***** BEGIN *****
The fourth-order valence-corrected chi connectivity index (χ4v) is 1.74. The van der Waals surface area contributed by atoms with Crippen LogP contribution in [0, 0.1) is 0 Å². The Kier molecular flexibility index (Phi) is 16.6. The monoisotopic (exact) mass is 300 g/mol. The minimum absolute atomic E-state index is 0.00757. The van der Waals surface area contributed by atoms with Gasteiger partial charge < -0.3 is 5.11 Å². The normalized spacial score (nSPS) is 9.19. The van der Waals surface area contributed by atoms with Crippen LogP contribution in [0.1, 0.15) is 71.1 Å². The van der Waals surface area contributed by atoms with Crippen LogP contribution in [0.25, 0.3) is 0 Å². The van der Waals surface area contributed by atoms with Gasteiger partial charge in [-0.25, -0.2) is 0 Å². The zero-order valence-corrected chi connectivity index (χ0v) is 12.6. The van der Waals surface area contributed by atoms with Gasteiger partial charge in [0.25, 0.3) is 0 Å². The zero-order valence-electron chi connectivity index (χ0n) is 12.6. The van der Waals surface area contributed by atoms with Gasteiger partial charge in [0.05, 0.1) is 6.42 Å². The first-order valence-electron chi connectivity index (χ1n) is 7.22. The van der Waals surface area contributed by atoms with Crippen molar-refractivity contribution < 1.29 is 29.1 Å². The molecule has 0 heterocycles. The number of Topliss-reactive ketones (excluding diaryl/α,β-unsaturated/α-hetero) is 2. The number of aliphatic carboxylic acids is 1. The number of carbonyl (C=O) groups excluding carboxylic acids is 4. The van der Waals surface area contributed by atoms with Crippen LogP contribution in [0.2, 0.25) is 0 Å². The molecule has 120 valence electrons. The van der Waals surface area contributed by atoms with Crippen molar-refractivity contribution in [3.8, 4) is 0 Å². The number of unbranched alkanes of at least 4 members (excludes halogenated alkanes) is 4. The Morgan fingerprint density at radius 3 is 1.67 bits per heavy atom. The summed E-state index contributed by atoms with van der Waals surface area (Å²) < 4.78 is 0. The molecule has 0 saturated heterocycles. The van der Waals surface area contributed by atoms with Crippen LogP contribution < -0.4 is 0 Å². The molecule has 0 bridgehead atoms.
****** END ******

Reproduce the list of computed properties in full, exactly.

The fourth-order valence-corrected chi connectivity index (χ4v) is 1.74. The van der Waals surface area contributed by atoms with Crippen LogP contribution in [0, 0.1) is 0 Å². The Kier molecular flexibility index (Phi) is 16.6. The monoisotopic (exact) mass is 300 g/mol. The minimum absolute atomic E-state index is 0.00757. The van der Waals surface area contributed by atoms with Gasteiger partial charge < -0.3 is 5.11 Å². The normalized spacial score (nSPS) is 9.19. The van der Waals surface area contributed by atoms with Crippen LogP contribution in [0.1, 0.15) is 71.1 Å². The van der Waals surface area contributed by atoms with Crippen LogP contribution in [0.25, 0.3) is 0 Å². The van der Waals surface area contributed by atoms with Gasteiger partial charge in [-0.25, -0.2) is 0 Å². The zero-order valence-corrected chi connectivity index (χ0v) is 12.6. The van der Waals surface area contributed by atoms with Gasteiger partial charge in [0.25, 0.3) is 0 Å². The zero-order valence-electron chi connectivity index (χ0n) is 12.6. The van der Waals surface area contributed by atoms with Gasteiger partial charge in [0.05, 0.1) is 6.42 Å². The first-order valence-electron chi connectivity index (χ1n) is 7.22. The van der Waals surface area contributed by atoms with Crippen molar-refractivity contribution < 1.29 is 29.1 Å². The molecule has 0 heterocycles. The number of Topliss-reactive ketones (excluding diaryl/α,β-unsaturated/α-hetero) is 2. The number of aliphatic carboxylic acids is 1. The number of carbonyl (C=O) groups excluding carboxylic acids is 4. The van der Waals surface area contributed by atoms with Crippen LogP contribution in [0.2, 0.25) is 0 Å². The molecule has 120 valence electrons. The van der Waals surface area contributed by atoms with Crippen molar-refractivity contribution in [3.8, 4) is 0 Å². The number of unbranched alkanes of at least 4 members (excludes halogenated alkanes) is 4. The Morgan fingerprint density at radius 3 is 1.67 bits per heavy atom. The summed E-state index contributed by atoms with van der Waals surface area (Å²) < 4.78 is 0. The molecule has 0 saturated heterocycles. The van der Waals surface area contributed by atoms with Crippen LogP contribution < -0.4 is 0 Å². The molecule has 0 bridgehead atoms.